Oh, Those Hockey Aches and Pains!

By Warren Tabachnick

Aside from the usual wear and tear, in all the years I’ve been playing hockey I’ve been fortunate enough to somehow avoid serious injury (I’m sure much of this has to do with the fact that I began my hockey career in non-checking leagues), save for some minor aches and pains.

Wheels: Your Best Friend

Perhaps the biggest setback I endured was a recent date with an orthopedic surgeon to repair a tear in my meniscus. Recently, in a scramble along the boards I suffered a sprained MCL of my other knee, which had me sidelined for a few weeks. And not that long ago I had undergone an MRI, where it was discovered I’ve got some micro tears in my rotator cuffs. How did I end up with this condition, you might ask? Probably, I’m embarrassed to say, from hoisting a hockey bag over my shoulder for over 15 years. Now that I’m older and somewhat smarter, I use a wheeled hockey bag. For people my age who are addicted to playing hockey, wheels are your best friend.

Pregame, I do all can to warm up and stretch those aging muscles. While most of my teammates line up to take shots on the goalie, you’ll find me circling our half of the ice to get my heart rate up, then dropping drown to stretch my hamstrings, back, and especially, groin. Hopefully, by doing all that stretching I minimize any possible injury from jumping into a game “cold.” But it comes at the expense of not devoting enough time to work on my pretty lame slapshot.

Balancing Hustle with Safety

During the game, I try to balance hard-charging hustle with an innate fear of ending up in the emergency room. What I do not look forward to is getting caught up along the boards and suffering some sort of break or, worse, tripped up and slamming head- or shoulder-first into the boards or goalpost. So my style of play is, to a large extent, governed by this desire to remain healthy. In any case, I truly give everything I’ve got for the team.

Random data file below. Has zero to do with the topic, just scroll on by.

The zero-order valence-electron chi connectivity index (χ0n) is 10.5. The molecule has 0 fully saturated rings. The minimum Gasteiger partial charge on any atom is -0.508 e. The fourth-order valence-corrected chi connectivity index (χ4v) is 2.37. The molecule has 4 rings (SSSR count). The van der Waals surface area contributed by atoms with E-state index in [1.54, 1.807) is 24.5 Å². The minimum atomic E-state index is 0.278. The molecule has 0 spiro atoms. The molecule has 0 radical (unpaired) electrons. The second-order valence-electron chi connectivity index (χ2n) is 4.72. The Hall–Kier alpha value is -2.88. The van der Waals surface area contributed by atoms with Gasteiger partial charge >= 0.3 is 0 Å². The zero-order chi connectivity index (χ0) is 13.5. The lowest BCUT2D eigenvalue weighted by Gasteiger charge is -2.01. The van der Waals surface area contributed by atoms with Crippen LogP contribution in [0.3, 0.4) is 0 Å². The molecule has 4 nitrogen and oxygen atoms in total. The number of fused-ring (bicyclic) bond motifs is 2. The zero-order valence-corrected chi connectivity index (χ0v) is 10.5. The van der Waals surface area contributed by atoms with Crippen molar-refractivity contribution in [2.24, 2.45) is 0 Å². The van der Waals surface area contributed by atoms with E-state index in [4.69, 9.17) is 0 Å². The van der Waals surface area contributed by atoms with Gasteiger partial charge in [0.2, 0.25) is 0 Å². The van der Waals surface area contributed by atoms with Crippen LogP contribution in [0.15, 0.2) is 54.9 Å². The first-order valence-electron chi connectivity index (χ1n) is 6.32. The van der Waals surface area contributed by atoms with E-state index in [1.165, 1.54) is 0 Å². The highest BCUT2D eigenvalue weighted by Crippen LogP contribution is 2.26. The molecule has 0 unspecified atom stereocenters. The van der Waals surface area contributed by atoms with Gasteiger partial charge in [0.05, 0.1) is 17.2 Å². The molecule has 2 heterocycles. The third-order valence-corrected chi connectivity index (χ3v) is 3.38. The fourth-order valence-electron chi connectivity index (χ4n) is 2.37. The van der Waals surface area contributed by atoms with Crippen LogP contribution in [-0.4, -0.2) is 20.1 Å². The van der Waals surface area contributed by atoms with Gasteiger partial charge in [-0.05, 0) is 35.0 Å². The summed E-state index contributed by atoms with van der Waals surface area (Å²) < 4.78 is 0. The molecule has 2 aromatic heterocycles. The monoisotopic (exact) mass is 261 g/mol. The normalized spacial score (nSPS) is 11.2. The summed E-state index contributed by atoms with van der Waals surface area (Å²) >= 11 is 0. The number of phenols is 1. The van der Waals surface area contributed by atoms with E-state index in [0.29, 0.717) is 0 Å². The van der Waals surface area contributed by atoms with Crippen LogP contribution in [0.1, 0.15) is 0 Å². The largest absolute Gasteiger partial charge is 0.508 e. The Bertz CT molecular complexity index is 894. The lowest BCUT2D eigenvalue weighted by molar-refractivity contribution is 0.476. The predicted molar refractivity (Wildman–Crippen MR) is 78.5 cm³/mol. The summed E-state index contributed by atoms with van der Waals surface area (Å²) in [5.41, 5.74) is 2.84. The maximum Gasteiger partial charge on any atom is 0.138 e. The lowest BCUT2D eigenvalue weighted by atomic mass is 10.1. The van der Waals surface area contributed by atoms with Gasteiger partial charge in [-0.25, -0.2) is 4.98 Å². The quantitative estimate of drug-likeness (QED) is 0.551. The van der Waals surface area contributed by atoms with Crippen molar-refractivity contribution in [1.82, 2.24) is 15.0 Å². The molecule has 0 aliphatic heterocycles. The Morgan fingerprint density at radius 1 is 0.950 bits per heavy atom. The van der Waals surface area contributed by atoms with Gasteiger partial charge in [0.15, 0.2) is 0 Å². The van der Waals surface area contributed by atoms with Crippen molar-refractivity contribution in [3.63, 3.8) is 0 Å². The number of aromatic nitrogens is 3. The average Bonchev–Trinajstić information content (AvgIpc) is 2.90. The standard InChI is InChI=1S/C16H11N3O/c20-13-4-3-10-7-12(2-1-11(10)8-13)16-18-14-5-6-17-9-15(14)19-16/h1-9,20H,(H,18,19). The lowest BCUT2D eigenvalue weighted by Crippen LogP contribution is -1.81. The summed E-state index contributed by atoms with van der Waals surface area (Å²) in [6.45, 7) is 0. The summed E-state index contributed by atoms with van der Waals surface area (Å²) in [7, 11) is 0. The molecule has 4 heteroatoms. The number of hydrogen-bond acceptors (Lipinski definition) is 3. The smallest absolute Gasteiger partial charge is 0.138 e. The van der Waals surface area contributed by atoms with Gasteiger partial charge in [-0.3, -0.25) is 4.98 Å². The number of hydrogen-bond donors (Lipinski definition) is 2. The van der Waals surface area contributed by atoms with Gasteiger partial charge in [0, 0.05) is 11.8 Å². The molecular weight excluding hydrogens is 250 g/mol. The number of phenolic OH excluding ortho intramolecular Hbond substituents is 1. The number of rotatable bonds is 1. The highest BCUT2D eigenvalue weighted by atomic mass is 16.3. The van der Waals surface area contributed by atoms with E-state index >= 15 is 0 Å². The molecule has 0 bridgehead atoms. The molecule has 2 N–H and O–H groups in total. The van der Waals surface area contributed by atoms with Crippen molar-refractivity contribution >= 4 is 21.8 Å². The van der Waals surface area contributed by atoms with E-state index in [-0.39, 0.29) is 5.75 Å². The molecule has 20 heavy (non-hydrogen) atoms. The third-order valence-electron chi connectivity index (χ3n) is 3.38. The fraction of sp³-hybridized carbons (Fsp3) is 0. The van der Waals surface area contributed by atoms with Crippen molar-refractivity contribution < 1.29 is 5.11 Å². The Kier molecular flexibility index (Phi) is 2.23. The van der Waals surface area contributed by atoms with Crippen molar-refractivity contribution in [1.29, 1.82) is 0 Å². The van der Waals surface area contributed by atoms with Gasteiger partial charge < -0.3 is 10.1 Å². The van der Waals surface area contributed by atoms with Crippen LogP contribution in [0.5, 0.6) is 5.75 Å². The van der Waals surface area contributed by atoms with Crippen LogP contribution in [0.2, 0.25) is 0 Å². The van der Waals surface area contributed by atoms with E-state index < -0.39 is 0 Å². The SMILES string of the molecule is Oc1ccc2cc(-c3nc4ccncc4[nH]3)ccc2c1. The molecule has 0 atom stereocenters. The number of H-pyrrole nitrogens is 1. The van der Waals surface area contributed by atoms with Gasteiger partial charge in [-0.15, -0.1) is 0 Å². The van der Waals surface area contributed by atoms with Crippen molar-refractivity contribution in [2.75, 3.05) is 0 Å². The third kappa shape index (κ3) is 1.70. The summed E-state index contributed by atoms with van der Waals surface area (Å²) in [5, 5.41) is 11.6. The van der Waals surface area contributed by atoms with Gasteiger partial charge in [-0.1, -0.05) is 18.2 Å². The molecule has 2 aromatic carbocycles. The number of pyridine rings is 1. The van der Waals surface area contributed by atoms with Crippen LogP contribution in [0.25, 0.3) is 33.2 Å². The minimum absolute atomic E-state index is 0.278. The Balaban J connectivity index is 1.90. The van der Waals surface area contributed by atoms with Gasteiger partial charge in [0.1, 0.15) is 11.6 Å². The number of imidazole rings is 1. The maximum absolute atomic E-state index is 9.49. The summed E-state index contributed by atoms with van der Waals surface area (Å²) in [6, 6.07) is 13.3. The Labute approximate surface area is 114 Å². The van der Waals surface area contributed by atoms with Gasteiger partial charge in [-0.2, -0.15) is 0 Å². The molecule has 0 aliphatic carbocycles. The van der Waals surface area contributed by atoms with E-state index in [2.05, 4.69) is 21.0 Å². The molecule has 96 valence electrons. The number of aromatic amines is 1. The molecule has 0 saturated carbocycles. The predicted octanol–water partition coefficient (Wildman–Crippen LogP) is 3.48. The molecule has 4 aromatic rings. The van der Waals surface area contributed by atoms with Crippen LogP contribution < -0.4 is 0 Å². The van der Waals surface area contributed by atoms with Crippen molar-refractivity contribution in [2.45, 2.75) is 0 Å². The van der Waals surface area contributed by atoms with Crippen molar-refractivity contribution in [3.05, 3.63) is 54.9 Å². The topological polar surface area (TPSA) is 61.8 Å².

Immediately following the post-game handshake, I will circle the length of the ice two or three times, as fast as I can. Awhile ago I learned from a heart surgeon teammate of mine that this cool-down routine is essential for heart health. So while the rest of the team collects their sticks and water bottles and heads to the locker room for some post-game refreshments, I skate around alone as the Zamboni driver looks on in despair.

The Morning After

The morning after often finds me nursing my sore muscles—the usual hockey aches and pains. Depending on my physical state on game night, along with the nature of and level of my exertion, I’ll feel it in my quadriceps, shoulders, knees, or groin (sometimes despite the pregame stretching). A pulled groin is a very common hockey injury that’s often caused by the leg-stretching strides taken to pick up speed. Since it can take awhile to heal, I feel it’s best to do some stretching before a game. Other times it could be my lower back, which might require the use of a medicated patch or heating pad.

There are times when I am unlucky enough to find myself in the path of someone’s slapshot. A puck off the skate or shin guard can be especially painful, and you’ll be reminded of it for days afterward. I’m amazed at how often a puck can find its way to unprotected areas of the body. After almost three years I still can feel the bump on my ring finger from a blistering slapshot—which happened to be fired by my own defenseman, no less—from the point while I screened the goalie in a scramble in the offensive zone. The crazy thing was that it got me on the inside of my gloved hand, while I gripped my stick!

All in all, I am grateful that most of the ills I suffer from playing hockey can be healed by an ice pack and a hot shower. And I intend to keep it that way.

Warren Tabachnick has been playing in two recreational hockey leagues for over 25 years.

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